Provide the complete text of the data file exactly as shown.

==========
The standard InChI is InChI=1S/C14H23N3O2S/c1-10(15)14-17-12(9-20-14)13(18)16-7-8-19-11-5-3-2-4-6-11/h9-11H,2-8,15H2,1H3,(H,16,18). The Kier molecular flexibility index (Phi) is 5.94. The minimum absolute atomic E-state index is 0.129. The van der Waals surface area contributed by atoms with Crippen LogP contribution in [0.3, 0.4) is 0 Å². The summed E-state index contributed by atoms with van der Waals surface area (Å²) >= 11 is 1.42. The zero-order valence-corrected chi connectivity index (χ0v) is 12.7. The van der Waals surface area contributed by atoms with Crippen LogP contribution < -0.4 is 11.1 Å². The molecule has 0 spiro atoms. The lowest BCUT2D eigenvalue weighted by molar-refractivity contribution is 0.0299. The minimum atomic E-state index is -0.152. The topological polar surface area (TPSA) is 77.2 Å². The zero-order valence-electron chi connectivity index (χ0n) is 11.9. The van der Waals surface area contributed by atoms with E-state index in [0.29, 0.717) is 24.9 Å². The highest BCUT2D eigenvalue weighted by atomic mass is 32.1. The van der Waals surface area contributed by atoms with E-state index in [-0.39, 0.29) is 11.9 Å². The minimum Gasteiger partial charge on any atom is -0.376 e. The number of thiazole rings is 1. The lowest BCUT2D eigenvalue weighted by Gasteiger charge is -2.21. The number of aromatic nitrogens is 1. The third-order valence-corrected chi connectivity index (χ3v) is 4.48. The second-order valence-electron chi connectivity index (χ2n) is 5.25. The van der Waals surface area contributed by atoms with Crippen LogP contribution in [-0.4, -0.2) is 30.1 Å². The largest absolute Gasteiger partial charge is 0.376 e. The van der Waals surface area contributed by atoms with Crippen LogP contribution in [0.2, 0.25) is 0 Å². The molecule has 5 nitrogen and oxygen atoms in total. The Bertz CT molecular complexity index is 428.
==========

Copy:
The standard InChI is InChI=1S/C14H23N3O2S/c1-10(15)14-17-12(9-20-14)13(18)16-7-8-19-11-5-3-2-4-6-11/h9-11H,2-8,15H2,1H3,(H,16,18). The Kier molecular flexibility index (Phi) is 5.94. The minimum absolute atomic E-state index is 0.129. The van der Waals surface area contributed by atoms with Crippen LogP contribution in [0.3, 0.4) is 0 Å². The summed E-state index contributed by atoms with van der Waals surface area (Å²) >= 11 is 1.42. The zero-order valence-corrected chi connectivity index (χ0v) is 12.7. The van der Waals surface area contributed by atoms with Crippen LogP contribution < -0.4 is 11.1 Å². The molecule has 0 spiro atoms. The lowest BCUT2D eigenvalue weighted by molar-refractivity contribution is 0.0299. The minimum atomic E-state index is -0.152. The topological polar surface area (TPSA) is 77.2 Å². The zero-order valence-electron chi connectivity index (χ0n) is 11.9. The van der Waals surface area contributed by atoms with E-state index in [0.29, 0.717) is 24.9 Å². The highest BCUT2D eigenvalue weighted by atomic mass is 32.1. The van der Waals surface area contributed by atoms with E-state index in [-0.39, 0.29) is 11.9 Å². The minimum Gasteiger partial charge on any atom is -0.376 e. The number of thiazole rings is 1. The lowest BCUT2D eigenvalue weighted by Gasteiger charge is -2.21. The number of aromatic nitrogens is 1. The third-order valence-corrected chi connectivity index (χ3v) is 4.48. The second-order valence-electron chi connectivity index (χ2n) is 5.25. The van der Waals surface area contributed by atoms with Crippen LogP contribution in [-0.4, -0.2) is 30.1 Å². The largest absolute Gasteiger partial charge is 0.376 e. The van der Waals surface area contributed by atoms with Crippen LogP contribution in [0.2, 0.25) is 0 Å². The molecule has 5 nitrogen and oxygen atoms in total. The Bertz CT molecular complexity index is 428.